Registration Dossier

Diss Factsheets

Environmental fate & pathways

Endpoint summary

Administrative data

Description of key information

Phototransformation in air

The available weight of evidence demonstrates that this substance does not absorb light within a range of 290 to 750 nm, the range in which photolysis occurs. Therefore, direct photolysis will not contribute to the degradation of this substance in the air. Further testing is not required under Annex XI, section 1.2.

 

Hydrolysis

 

Hydrolysis is a reaction in which a hydroxide ion of a water molecule substitutes for another atom or group of atoms present in a chemical resulting in a structural change of that chemical. Potentially hydrolysable groups include alkyl halides, amides, carbamates, carboxylic acid esters and lactone epoxides, phosphate esters, and sulfonic acid esters. The lack of a suitable leaving group renders compounds resistant to hydrolysis.

 

The chemical constituents that comprise the substance consist entirely of carbon and hydrogen and do not contain hydrolysable groups. As such, they have a very low potential to hydrolyze. Therefore, this degradative process will not contribute to their removal from the environment.

 

Phototransformation in water

 

The available weight of evidence demonstrates that this substance does not absorb light within a range of 290 to 750 nm, the range in which photolysis occurs. Therefore, direct photolysis will not contribute to the degradation of this substance in the aquatic environment. Further testing is not required under Annex XI, section 1.2.

 

Phototransformation in soil

 

The available weight of evidence demonstrates that this substance does not absorb light within a range of 290 to 750 nm, the range in which photolysis occurs. Therefore, direct photolysis will not contribute to the degradation of this substance in the terrestrial environment. Further testing is not required under Annex XI, section 1.2.

Biodegradation in water: screening tests

There is data available for this substance. Additionally, key data is available for structural analogues, Hyd C9-C11, cyclics, <2% arom; Hyd C10-C12, ic, <2% arom; Hyd C10-C13, ni, <2% arom; Hyd C10-C14, ic, <2% arom; Hyd C11-C12, n-alkanes, <2% arom; Hyd C12-C13, ic, <2% arom; Hyd C12-C16, nic, <2% arom; Hyd C13-C14, n-alkanes, <2% arom; and presented in the dossier. The data is read across to this substance based on analogue read across and a discussion and report on the read across strategy is provided as an attachment inIUCLID Section 13.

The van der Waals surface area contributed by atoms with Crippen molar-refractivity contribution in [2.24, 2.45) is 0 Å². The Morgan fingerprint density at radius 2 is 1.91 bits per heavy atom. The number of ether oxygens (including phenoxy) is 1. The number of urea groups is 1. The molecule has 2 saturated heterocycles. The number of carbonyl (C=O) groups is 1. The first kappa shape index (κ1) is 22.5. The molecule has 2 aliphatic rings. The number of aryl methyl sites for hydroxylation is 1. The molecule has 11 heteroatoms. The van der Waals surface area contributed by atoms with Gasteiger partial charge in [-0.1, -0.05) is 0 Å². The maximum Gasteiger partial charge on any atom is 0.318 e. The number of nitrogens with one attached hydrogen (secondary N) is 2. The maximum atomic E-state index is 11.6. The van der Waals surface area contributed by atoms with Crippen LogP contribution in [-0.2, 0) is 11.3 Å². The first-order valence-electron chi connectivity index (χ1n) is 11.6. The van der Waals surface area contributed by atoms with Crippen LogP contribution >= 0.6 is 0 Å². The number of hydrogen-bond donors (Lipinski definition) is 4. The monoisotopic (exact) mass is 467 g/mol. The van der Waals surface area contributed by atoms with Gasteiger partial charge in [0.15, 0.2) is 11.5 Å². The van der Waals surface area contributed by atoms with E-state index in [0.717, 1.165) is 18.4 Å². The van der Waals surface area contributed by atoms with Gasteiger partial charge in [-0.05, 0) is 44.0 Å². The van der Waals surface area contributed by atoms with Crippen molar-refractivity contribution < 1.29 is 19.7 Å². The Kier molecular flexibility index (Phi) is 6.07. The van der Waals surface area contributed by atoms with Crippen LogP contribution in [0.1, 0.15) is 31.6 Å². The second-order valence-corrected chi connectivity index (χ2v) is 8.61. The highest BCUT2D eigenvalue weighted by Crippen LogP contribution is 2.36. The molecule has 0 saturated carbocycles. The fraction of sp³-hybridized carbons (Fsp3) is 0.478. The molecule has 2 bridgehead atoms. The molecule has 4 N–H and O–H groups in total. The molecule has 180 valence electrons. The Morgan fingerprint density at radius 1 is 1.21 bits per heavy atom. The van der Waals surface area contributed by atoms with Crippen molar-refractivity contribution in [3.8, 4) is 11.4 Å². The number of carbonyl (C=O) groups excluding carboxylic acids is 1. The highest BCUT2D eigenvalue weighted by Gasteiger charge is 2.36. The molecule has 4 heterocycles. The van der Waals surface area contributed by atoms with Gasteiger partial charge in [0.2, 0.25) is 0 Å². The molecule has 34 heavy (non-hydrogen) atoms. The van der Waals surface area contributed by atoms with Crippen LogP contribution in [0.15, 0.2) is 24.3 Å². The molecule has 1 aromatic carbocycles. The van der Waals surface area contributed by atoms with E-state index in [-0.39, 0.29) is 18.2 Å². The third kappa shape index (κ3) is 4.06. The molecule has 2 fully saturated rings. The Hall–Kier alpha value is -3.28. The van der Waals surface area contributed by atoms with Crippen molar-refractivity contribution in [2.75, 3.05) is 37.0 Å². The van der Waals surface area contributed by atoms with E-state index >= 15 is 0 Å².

This substance is considered Readily Biodegradable.

Biodegradation in water: simulation tests

There is no data available for this substance. However, key data is available for structural analogue, Hyd C11-C14, nic, <2% arom; Hyd C12-C14, isoalkanes, <2% arom, and presented in the dossier. The data is read across to this substance based on analogue read across and a discussion and report on the read across strategy is provided as an attachment inIUCLID Section 13.

Biodegradation in sediment: simulation tests

This substance is considered readily biodegradable. Therefore, in accordance with REACH Annex IX column 2 exemption, the simulation testing in sediment does not need to be conducted.

 

Biodegradation in soil

This substance is considered readily biodegradable. Therefore, in accordance with REACH Annex IX column 2 exemption, the bidegradation in soil does not need to be conducted.

Bioaccumulation: aquatic/sediment

Standard Bioaccumulation studies for this endpoint are intended for monoconstituent substances and are not appropriate for petroleum UVCB substances. In accordance with Annex XI Section 1.3 the endpoint has been fulfilled using QSAR calculations for representative hydrocarbon structures that comprise the hydrocarbon blocks used to assess the environmental risk of this substance with the PETRORISK model (see the representative structures from the PETRORISK Product Library in the spreadsheet attached in IUCLID section 13.2). As such, testing is not scientifically necessary.

Adsorption / desorption

Standard adsorption studies for this endpoint are intended for monoconstituent substances and are not appropriate for petroleum UVCB substances. In accordance with Annex XI Section 1.3 the endpoint has been fulfilled using QSAR calculations for representative hydrocarbon structures that comprise the hydrocarbon blocks used to assess the environmental risk of this substance with the PETRORISK model (see the representative structures from the PETRORISK Product Library in the spreadsheet attached in IUCLID section 13.2). As such, testing is not scientifically necessary.

Henry's Law Constant

Standard Henry's Law Constant studies for this endpoint are intended for monoconstituent substances and are not appropriate for petroleum UVCB substances. In accordance with Annex XI Section 1.3 the endpoint has been fulfilled using QSAR calculations for representative hydrocarbon structures that comprise the hydrocarbon blocks used to assess the environmental risk of this substance with the PETRORISK model (see the representative structures from the PETRORISK Product Library in the spreadsheet attached in IUCLID section 13.2). As such, testing is not scientifically necessary.

Additional information